Interview by Paul Burke
From a humble beginning all the way to dedicated collections by renowned Swiss watch brands, exclusive collaborations and Instagram accounts with millions of followers: Watch blogs have undergone a quirky development and are no longer the former melting pot for watch geeks they may have once been. Instead, they are now highly respected and influential players that bring a breath of fresh air into an industry that often seems to struggle in keeping up with the times.
We took the new year as an opportunity to talk to the bright minds behind some of the most influential and popular blogs. We wanted to find out first-hand how the individual blogs differ from each other, what their future holds and what the challenges are for the watch industry.
We begin with the Dutchman Frank Geelen, founder of Monochrome, who will kick off this interview series. Together with his multi-member team, he has been setting the bar extremely high for first-class watch content since 2006 because they always manage to convey even the most complex facts in a down-to-earth and entertaining manner, making Monochrome without a doubt one of the coolest watch blogs out there.
Many years ago I was looking for a new watch and stumbled across information about watches with a mechanical movement that was powered by the movement of the arm. I had no clue, but it sounded intriguing and I dug in. I knew about Seiko Kinetic that did something similar and found out the differences. I read pretty much everything about watches that I could find online. Since the information that I could find online was extremely fragmented, and littered with opinion (over facts), I found it difficult to distill the essence from all that info… and I could imagine that more aspiring watch enthusiasts faced the same problems.
So, I figured it would be good to create a place where qualitative information about these nice watches was gathered. First, I linked to the few good stories I could find elsewhere, and soon I started writing myself. Or let’s say, I was developing my own style and started to form the outlines of what has become Monochrome as it is today.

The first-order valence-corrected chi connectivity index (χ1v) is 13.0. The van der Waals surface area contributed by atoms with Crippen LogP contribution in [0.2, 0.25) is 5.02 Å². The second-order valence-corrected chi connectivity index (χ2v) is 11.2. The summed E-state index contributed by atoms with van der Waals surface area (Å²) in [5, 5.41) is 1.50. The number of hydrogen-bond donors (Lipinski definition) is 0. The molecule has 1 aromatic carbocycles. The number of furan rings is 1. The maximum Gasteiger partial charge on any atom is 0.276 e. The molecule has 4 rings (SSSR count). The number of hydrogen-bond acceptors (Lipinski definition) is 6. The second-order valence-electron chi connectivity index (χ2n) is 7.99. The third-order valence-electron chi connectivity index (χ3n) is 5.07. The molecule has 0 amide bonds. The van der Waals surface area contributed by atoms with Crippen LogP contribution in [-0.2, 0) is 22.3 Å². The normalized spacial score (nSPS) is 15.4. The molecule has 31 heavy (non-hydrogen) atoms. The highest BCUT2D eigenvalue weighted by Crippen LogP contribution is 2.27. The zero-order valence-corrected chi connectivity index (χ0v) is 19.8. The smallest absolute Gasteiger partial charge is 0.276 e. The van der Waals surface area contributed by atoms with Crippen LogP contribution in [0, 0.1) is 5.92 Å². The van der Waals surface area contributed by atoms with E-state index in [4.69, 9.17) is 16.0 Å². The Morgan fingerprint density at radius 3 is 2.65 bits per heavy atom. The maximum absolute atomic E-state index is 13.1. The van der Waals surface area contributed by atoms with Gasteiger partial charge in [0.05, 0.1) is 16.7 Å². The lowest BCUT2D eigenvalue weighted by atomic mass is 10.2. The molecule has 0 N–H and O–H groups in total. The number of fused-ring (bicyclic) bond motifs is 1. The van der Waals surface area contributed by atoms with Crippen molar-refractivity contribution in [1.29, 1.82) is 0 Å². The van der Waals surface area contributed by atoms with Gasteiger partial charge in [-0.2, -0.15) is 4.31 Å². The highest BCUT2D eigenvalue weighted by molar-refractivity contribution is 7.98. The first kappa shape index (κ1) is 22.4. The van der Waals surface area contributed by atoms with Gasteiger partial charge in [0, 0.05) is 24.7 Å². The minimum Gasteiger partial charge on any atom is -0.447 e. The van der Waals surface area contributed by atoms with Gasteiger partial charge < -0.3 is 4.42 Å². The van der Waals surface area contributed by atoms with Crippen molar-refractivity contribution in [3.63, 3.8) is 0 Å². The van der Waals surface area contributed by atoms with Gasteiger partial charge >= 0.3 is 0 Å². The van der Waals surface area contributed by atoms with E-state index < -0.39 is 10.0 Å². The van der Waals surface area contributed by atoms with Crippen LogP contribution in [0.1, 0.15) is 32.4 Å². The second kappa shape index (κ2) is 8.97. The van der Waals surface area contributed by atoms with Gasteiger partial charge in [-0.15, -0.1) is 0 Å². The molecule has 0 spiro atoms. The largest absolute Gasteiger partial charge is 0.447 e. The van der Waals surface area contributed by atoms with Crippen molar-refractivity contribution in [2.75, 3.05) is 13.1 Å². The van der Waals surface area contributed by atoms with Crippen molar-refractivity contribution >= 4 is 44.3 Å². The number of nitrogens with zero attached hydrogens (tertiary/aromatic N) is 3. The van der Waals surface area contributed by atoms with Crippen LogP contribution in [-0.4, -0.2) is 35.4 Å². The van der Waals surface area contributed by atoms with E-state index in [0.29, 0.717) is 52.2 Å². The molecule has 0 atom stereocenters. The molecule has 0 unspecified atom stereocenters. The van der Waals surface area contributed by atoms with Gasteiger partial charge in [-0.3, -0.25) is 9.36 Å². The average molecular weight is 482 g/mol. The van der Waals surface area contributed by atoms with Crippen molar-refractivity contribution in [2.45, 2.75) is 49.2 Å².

Educational, inspiring and qualitative.
Since the beginning the focus has been on sharing qualitative information with the readers. Watch enthusiasts should be served the right information, and not have to plough through loads of rubbish in order to learn more about their beloved watches. Monochrome is that place and what we do is borderline educational.
Because we’re a small team, and we want to bring quality reports, review and news from the world of watches, we’re extremely busy, pretty much permanently. The biggest challenge is to find one or two new persons to join the team, and who are a good match with the rest of the team, the work load, the passion and knowledge for watches.
On Monochrome we focus on the beauty of mechanics, the inspiring history of timekeeping and the craftsmanship. As long as beautiful mechanical watches are simply beautiful mechanical watches, there will always be people who are inspired and touched by these fine mechanics, their design and the craftsmanship. No quartz watch or smart watch can compete with this or change this.
First I’d call upon all exhibiting brands to come with ideas and suggestions for improving the show, I would clear my agenda and talk with them all. Now they have been talking to a few of the large brands and many mid tier brands feel neglected… like it has always been at Baselworld. So the major change has to be that communication between Baselworld and their exhibitors becomes much more interactive, much more open and much more of an exchange of ideas.
I guess there are beautiful brands, in every price segment, who could deserve more attention and/or sales. Difficult to mention one name, but in general I’m happy to see that independent watchmaking is getting so much more attention since the arrival of online watch publications.
Once life gets less hectic, that’s exactly what I’m gonna do!
There are so many nice watches! Some people never want to part with the watches they buy, while others don’t mind selling a watch when they have something new on the radar. This determines for a large part what is a good bang for the buck.
When you never want to part with a watch, go for 100% with what you like. But when you want to sell your watch again, in order to acquire another one, you have to be aware that some brands devaluate drastically, while others keep value much better.